How Do You Know What You Do Not Know?
Karl E. Ristow, CFO, MIFireE
As a young firefighter I was the “why” guy. Why do we do it this way? Why can’t we do it differently? As I morphed through the years I continued to ask those questions but also had to start answering them as well. Going through college as a young fire officer I became aware why I needed to ask these questions as it was to better understand the issue so I could make good decisions in the future.
On 17 June 2009, life changed for me as my neighboring department lost nine firefighters in a large furniture store fire. I was perplexed and concerned as a fire chief as to why this happened and how to prevent the next one. After we buried our nine brothers and after all the investigations and reports were released it became very apparent to me as to why this all happened. The fire department was the classic example of “How do you know what you do not know”.
Self-assessment has been a part of my DNA for years. I was first acclimated to it by serving on quality improvement teams while serving in the Air Force. I was asked to be a part of these teams, and later lead them, because of my sensational appetite to ask and understand why. This was an opportunity to make changes in our system and processes but most of all it allowed me to learn more from quality improvement gurus like Dr. Edward Deming.
Moving forward almost 20 years I have the proud honor to oversee a program that asks agency to ask why in everything they do. The self-assessment process asks a fire department to answer four important questions in all areas of the organization: What am I doing? Why am I doing it? How well am I doing it? How can I make it better? It is a continuous improvement process designed specifically to identify strengths, weaknesses, opportunities, and threats. It was designed with intent that if one self-assesses, they can apply mitigations to lessen the impact or in other words they could know what they do not know.
I have been meeting with groups of fire officers the past few months to discuss changes to the quality improvement model. The model is reviewed and updated every five years to ensure it remains contemporary and relevant to the fire service. A key inject to this update is getting stakeholder input. The recommendations I have been getting have been centered around adding performance indicators to address cancer and post-traumatic stress disorder (PTSD).
As we talked through their recommendations, I had to seek the “why” to their request beyond the obvious answer; I had to understand intent of the request. While cancer and PTSD are hot topics in the fire service today, I was wondering about tomorrow. Would they react or pro-act in identifying the next thing? How would they know what they do not know?
Criterion 7F asks agencies if their occupational health, safety, and risk management programs protect the organization and personnel from unnecessary injuries or losses from accidents and liabilities. The first steps to having a risk management program is to identify all risks to our employees. What does current research show and what possibilities are out there. We could go one step further and self-assess from within to see what specific issues our folks are having locally. The purpose here is to go outside of the box to consider issues that could also impact our responders down the road.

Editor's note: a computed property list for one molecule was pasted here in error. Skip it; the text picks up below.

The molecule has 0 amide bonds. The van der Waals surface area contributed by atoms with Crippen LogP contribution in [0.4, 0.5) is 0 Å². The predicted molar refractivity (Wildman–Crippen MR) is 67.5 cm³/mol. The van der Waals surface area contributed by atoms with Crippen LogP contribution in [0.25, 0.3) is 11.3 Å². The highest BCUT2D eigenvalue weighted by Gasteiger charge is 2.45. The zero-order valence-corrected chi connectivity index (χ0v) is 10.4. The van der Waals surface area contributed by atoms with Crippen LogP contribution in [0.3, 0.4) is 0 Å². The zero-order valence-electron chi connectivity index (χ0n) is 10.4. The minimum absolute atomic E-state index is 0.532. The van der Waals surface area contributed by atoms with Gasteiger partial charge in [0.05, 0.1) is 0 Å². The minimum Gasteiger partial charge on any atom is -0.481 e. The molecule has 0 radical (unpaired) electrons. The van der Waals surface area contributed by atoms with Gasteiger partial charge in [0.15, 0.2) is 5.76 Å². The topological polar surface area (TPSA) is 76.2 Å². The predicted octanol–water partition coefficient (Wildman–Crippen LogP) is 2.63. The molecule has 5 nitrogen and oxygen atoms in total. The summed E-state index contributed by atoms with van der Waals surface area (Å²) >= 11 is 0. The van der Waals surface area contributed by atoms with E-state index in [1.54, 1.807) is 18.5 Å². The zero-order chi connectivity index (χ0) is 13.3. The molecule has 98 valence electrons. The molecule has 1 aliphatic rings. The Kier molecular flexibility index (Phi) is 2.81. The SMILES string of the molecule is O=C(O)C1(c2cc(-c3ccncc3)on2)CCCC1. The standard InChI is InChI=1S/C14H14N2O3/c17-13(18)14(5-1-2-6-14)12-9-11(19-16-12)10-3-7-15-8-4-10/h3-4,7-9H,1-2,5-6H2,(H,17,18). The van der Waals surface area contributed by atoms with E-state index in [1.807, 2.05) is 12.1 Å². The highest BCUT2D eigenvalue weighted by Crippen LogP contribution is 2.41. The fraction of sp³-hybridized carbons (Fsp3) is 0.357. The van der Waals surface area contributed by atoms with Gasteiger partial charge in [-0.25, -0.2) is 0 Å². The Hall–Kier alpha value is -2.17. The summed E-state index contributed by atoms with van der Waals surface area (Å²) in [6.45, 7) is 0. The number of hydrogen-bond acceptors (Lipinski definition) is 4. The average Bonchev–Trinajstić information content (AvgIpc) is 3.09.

In the end the fire officer groups have felt it important to keep the performance indicators generic enough to ensure agencies can detect the next big thing and take up correct measures before trends push for change. From this dialog a recommendation to change one performance indicator from looking at communicable diseases to all health risks was identified. They felt this would set the stage for future findings (to know what you do not know) over the next five years.
Is this the end all be all, NO! It is a start of a process called quality improvement. Culture is a tough nut to crack in any career field. It has been identified as the number one item in the 16 Life Safety initiatives published by the National Fallen Firefighters Foundation. Many think this only applies to how we fight fires or respond to emergencies; I would offer this applies to all areas of the fire service career field. This applies to everything from Governance and Administration to External System Relationships. We need to embrace self-assessment and quality improvement in everything we do. We need to do this on a continual basis (process) rather than only conduct it when (or after) things go bad (project). The culture is, “We do not self-assess”! How are you going to know what you do not know? Continually self-assess and seek quality improvement in all that you do voluntarily and transparently. It works!
Karl E. Ristow, CFO, MIFireE
Karl Ristow is currently with the Center for Public Safety Excellence as Program Director for the Commission on Fire Accreditation International. He has 38 years of fire service experience having served as firefighter through fire chief. Karl is a retired United States Air Force firefighter having served throughout the world in defense of his country. He is a visionary, educator, mentor, and advocate. Karl holds a Master’s Degree in Public Administration, a Bachelor’s Degree in Interdisciplinary Studies, and Associate Degrees in Fire Science and Instructor of Technology. He is a graduate of the National Fire Academy’s Executive Fire Officer Program. He is also a Chief Fire Officer Designee through the Commission on Professional Credentialing and a Member of the Institute of Fire Engineers. Karl is married to his wife Barbara and they have 5 sons.